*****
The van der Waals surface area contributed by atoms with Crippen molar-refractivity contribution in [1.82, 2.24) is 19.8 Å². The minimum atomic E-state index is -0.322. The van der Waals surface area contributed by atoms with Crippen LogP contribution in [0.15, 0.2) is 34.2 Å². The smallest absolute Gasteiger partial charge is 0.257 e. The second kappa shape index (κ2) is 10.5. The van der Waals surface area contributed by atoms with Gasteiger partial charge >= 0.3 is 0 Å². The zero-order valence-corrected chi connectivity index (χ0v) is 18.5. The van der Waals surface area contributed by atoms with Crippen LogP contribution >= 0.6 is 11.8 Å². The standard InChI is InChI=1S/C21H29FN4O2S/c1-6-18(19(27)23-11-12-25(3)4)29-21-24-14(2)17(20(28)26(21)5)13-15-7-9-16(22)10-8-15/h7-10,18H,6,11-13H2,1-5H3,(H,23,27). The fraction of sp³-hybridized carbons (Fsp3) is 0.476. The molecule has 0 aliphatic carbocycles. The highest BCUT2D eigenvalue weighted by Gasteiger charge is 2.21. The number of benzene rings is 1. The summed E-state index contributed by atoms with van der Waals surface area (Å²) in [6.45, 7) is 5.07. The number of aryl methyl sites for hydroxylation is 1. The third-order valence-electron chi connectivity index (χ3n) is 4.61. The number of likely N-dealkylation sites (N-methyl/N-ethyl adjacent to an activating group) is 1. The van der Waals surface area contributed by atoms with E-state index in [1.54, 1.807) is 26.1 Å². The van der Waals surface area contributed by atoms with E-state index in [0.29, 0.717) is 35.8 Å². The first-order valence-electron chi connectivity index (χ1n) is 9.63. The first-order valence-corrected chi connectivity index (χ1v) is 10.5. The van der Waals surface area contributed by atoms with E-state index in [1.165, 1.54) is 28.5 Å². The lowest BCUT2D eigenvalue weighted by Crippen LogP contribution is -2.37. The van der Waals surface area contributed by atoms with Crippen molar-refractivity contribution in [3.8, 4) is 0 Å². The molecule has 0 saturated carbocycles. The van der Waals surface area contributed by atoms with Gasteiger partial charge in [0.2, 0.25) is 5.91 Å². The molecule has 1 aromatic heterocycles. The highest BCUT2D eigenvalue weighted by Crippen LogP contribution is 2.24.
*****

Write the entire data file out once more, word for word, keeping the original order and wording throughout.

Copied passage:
The van der Waals surface area contributed by atoms with Crippen molar-refractivity contribution in [1.82, 2.24) is 19.8 Å². The minimum atomic E-state index is -0.322. The van der Waals surface area contributed by atoms with Crippen LogP contribution in [0.15, 0.2) is 34.2 Å². The smallest absolute Gasteiger partial charge is 0.257 e. The second kappa shape index (κ2) is 10.5. The van der Waals surface area contributed by atoms with Gasteiger partial charge >= 0.3 is 0 Å². The zero-order valence-corrected chi connectivity index (χ0v) is 18.5. The van der Waals surface area contributed by atoms with Crippen LogP contribution >= 0.6 is 11.8 Å². The standard InChI is InChI=1S/C21H29FN4O2S/c1-6-18(19(27)23-11-12-25(3)4)29-21-24-14(2)17(20(28)26(21)5)13-15-7-9-16(22)10-8-15/h7-10,18H,6,11-13H2,1-5H3,(H,23,27). The fraction of sp³-hybridized carbons (Fsp3) is 0.476. The molecule has 0 aliphatic carbocycles. The highest BCUT2D eigenvalue weighted by Gasteiger charge is 2.21. The number of benzene rings is 1. The summed E-state index contributed by atoms with van der Waals surface area (Å²) in [6.45, 7) is 5.07. The number of aryl methyl sites for hydroxylation is 1. The third-order valence-electron chi connectivity index (χ3n) is 4.61. The number of likely N-dealkylation sites (N-methyl/N-ethyl adjacent to an activating group) is 1. The van der Waals surface area contributed by atoms with E-state index in [1.54, 1.807) is 26.1 Å². The van der Waals surface area contributed by atoms with E-state index in [0.29, 0.717) is 35.8 Å². The first-order valence-electron chi connectivity index (χ1n) is 9.63. The first-order valence-corrected chi connectivity index (χ1v) is 10.5. The van der Waals surface area contributed by atoms with E-state index in [1.165, 1.54) is 28.5 Å². The lowest BCUT2D eigenvalue weighted by Crippen LogP contribution is -2.37. The van der Waals surface area contributed by atoms with Crippen molar-refractivity contribution in [3.8, 4) is 0 Å². The molecule has 0 saturated carbocycles. The van der Waals surface area contributed by atoms with Gasteiger partial charge in [0.2, 0.25) is 5.91 Å². The molecule has 1 aromatic heterocycles. The highest BCUT2D eigenvalue weighted by Crippen LogP contribution is 2.24.